By April 2028, Banning could potentially qualify to have a fourth marijuana dispensary, if the city’s projections of 1,300 new residents a year, give or take, maintain course.
For now, Banning’s City Council seems content on keeping a cap on the number of retail dispensaries at one per 10,000 residents.
As of July 2022 Banning’s population was 32,523, based on results from the latest annual American Community Survey data, and there was an average of 1,200 or so housing permits pulled annually by the Atwell development, as reported by Community Development Manager Adam Rush.
Full-year tax revenues from the newest dispensary Nourish, which received its certificate of occupancy on Sept. 26, won’t be realized until 2025.
It was issued, coincidentally, in time for that day’s City Council meeting, when Rush sought direction as to whether the city wanted to raise its cap or not, and offered an update as to how the industry was faring.
Councilman Reuben Gonzales appreciated the city’s conversion from an annual retail cannabis tax collection to a quarterly one.
In 2022, between the two dispensaries Harvest Corner and Culture Cannabis Club that operated last year, they generated $1.4 million in retail taxes for Banning, according to Rush.
The city is also home to one cannabis manufacturer and two cultivation facilities.
Rush sais the owners of Harvest Corner and Culture have informed him that they prefer “the system we have in place, because it provides them assurance and low risk” for their existing business models, by having the city keep a cap of one dispensary per 10,000 residents.
“They don’t want more competition for their own business reasons, but they’ve also expressed to me that they would be interested in opening additional facilities in the city if the opportunity presented itself,” Rush reported.
Mayor Pro Tem Colleen Wallace reiterated her support that she and past councilwoman Daniela Andrade pushed for.
Citing Desert Hot Springs and its condition now as opposed to how it appeared four years ago, “It looks beautiful. They’re getting revenue” in excess of $7 million, thanks to supporting marijuana dispensaries.
Six out of 10 dispensaries have survived competition so far; four of 16 approved cannabis warehouses continue to operate in Desert Hot Springs, according to what Wallace reported.
City Councilman Rick Minjares told the council that, based on his experience as an engineering associate in Palm Springs, a city that “doesn’t have a cap on any of its cannabis-related industries: that saturation rate,” he said, shaking his head, “you don’t want it. It’s too much.”
At one point, that city had nearly 20 dispensaries around the downtown area. Five remain, according to Minjares.
He compared it to “putting a Starbucks on every corner. It just can’t sustain itself,” and was satisfied with maintaining a cap in Banning, but was open to potentially revisiting the city’s consideration of changing it when the city hits 40,000 residents.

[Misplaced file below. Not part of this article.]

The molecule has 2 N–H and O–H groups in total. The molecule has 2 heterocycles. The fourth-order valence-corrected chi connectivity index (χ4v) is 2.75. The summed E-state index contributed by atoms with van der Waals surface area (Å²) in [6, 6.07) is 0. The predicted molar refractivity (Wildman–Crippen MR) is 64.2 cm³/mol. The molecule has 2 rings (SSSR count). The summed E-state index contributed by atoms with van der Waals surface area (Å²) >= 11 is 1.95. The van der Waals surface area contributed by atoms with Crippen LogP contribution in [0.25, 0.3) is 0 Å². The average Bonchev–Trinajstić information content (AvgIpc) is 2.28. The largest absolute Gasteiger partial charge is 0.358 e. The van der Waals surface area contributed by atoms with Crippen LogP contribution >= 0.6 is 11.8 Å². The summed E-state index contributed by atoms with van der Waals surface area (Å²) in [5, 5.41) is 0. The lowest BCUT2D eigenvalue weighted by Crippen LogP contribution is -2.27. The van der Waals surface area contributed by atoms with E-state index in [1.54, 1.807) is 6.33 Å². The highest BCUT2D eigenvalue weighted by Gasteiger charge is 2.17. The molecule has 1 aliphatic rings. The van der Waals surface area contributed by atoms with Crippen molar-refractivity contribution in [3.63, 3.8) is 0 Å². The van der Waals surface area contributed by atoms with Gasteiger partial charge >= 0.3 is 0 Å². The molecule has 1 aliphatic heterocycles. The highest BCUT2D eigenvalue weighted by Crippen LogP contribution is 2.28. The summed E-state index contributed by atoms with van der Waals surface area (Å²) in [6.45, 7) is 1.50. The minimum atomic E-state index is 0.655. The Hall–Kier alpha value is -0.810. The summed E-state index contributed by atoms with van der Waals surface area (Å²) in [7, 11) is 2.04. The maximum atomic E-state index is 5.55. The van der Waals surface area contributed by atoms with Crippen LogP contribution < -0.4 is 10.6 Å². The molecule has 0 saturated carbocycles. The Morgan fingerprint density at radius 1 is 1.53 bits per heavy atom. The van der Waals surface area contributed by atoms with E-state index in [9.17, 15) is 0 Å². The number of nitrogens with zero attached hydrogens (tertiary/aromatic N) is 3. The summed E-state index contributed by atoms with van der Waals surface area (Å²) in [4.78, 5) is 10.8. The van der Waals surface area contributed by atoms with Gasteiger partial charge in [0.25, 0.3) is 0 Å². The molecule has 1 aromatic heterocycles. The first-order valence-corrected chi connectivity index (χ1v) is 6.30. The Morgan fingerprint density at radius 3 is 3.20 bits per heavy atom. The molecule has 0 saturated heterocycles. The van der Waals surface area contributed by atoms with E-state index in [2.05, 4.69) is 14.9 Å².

Councilwoman Sheri Flynn felt that “Less is more,” and that raising the cap would “undercut the people who came here under that cap and set up a business plan” with a cap in mind.
According to Flynn, her understanding is that competition from cheaper illicit sales of cannabis undermines legitimate businesses, resulting in a lot of the existing cannabis retailers to struggle “because people aren’t going to pay the higher prices.”
She noted that it made sense to resort to quarterly tax collection, since an annual tax collection was not guaranteed if a business failed.
She pointed out that state fees already make it rough for cannabis retailers to make a profit.
“I would not be for raising the cap at all. I would like to see those three be very successful and be able to meet their obligations to the city,” Flynn said.
She disputed Rush’s anticipation that the city could qualify for a fourth dispensary anytime soon, and felt that Banning’s population will likely remain flat “for a long, long time, so I would like to keep the cap the way it is. I would like to see no manufacturing because of the odor — or caps on manufacturing — where the problems been in this city.”
During a public comment session, Nourish’s and Harvest Corner’s consultant Laura Leindecker lauded the council’s efforts to support the industry.
Resident Kathleen Dale, a former city planning employee for other cities, countered saying, “I don’t see the cannabis industry bringing any value to us,” and challenged the city to show proof of fiscal results that demonstrate Banning’s tax revenues related to cannabis.
For now, city staff was directed to keep its cap on the number of retail cannabis outlets allowed in the city.
By April 2028, Banning could potentially qualify to have a fourth marijuana dispensary, if the city’s projections of 1,300 new residents a year, give or take, maintain course. Read More